March 24, 2006
A First Look at the New Proposed Final Internet Rules
Of course, I have only had a chance to quickly skim the new proposed final internet rules from the FEC and this handy summary from Commissioners Lenhard and Weintraub. I'm not going to summarize the main points, which the Lenhard-Weintraub document does.) Instead, a few initial reactions:
1. The commissioners and staff were obviously working on this up to the last minute. Page 83 of the document (page 84 of the pdf) shows that they don't have the final version of their explanation and justification for the Labor and Corporate facilities rule done yet. I don't know what specifically the haggling was about, but, like these rules or not, they were obviously the product of thoughtful---and extended---deliberation. (We have yet to see if there will be any commissioners who will vote against this final product, or if any changes will be made between now and the Monday 10 am meeting.
2. As a matter of substance, this is about everything that the Internet political community could hope for: broad exemptions for most political activity on the Internet, except by those entities that are already highly regulated (such as political committees and candidates). On top of the explicit, clear, and broad exemptions for election-related blogging and other political activity (even if done by incorporated blogs under most circumstances), the draft FEC document went out of its way to expand the media exemption to cover the Internet, and to make clear that the term "periodical publication" is meant to apply broadly to any kind of reporting or commentary, no matter how updated and no matter how partisan it might be. The proposed rules also create very generous safe harbors for individuals engaged in independent political activity on corporate or union owned computers.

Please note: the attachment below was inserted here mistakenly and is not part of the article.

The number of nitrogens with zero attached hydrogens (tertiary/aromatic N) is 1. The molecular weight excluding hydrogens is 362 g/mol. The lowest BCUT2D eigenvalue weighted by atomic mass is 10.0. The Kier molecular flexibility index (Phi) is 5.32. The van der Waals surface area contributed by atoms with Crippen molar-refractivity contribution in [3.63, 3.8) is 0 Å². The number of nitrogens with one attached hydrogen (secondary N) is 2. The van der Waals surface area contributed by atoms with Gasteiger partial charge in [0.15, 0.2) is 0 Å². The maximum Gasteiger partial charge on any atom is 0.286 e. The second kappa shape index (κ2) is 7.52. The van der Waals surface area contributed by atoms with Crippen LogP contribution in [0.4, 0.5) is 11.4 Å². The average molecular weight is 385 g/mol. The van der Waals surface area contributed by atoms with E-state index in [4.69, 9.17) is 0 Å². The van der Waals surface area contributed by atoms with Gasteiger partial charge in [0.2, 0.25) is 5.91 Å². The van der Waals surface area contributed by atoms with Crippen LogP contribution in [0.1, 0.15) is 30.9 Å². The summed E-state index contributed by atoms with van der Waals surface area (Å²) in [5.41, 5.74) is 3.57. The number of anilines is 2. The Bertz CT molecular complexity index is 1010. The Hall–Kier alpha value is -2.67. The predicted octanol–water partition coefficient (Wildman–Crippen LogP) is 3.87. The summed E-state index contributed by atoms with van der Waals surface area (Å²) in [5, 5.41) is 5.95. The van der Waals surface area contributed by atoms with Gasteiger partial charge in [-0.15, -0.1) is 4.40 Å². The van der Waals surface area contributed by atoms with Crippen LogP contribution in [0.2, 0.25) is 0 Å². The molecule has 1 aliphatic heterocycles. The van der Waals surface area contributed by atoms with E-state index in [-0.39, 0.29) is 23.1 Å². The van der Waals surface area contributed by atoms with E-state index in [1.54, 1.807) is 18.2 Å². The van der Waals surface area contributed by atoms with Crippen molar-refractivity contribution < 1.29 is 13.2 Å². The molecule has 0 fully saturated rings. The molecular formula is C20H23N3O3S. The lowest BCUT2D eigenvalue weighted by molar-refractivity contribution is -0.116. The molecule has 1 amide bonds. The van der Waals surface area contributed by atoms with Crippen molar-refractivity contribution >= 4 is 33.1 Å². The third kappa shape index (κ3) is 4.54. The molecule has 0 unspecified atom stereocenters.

3. On the whole, I think these are very good rules in preserving robust political speech on the internet that takes place without much danger of the corruption of candidates. My one personal disappointment is the FEC draft's decision not to require disclaimers on blogs where the bloggers have been paid by campaigns. As I've argued, such disclaimers would serve to provide valuable information to readers, information much more easily available then that which can be culled from periodic reports filed with the FEC listing their vendors. I am also concerned with some language in the explanation (page 62) allowing for campaigns and committees to reimburse bloggers for certain expenses without it counting as "compensation" under the rules.
4. Assuming these rules pass Monday, the big question is whether the reform community will challenge them as insufficient under the district court's directive in Shays and/or beyond the FEC's power to regulate. (For example, does the FEC have the statutory authority to extend the media exemption to Internet activities in its rules?) If the rules are challenged, how will the district court react to these new rules? One thing going in the rules favor is that the explanation and justification section appears to be well done. It is readable, understandable, and full of common sense.
5. What does this mean for the fate of the dueling congressional bills on this topic---HR 1606 and 4900? Congress could still act, which could well moot this rulemaking, but I suspect there will be a great attraction to putting this on the back burner in Congress if others read the FEC rules as I do.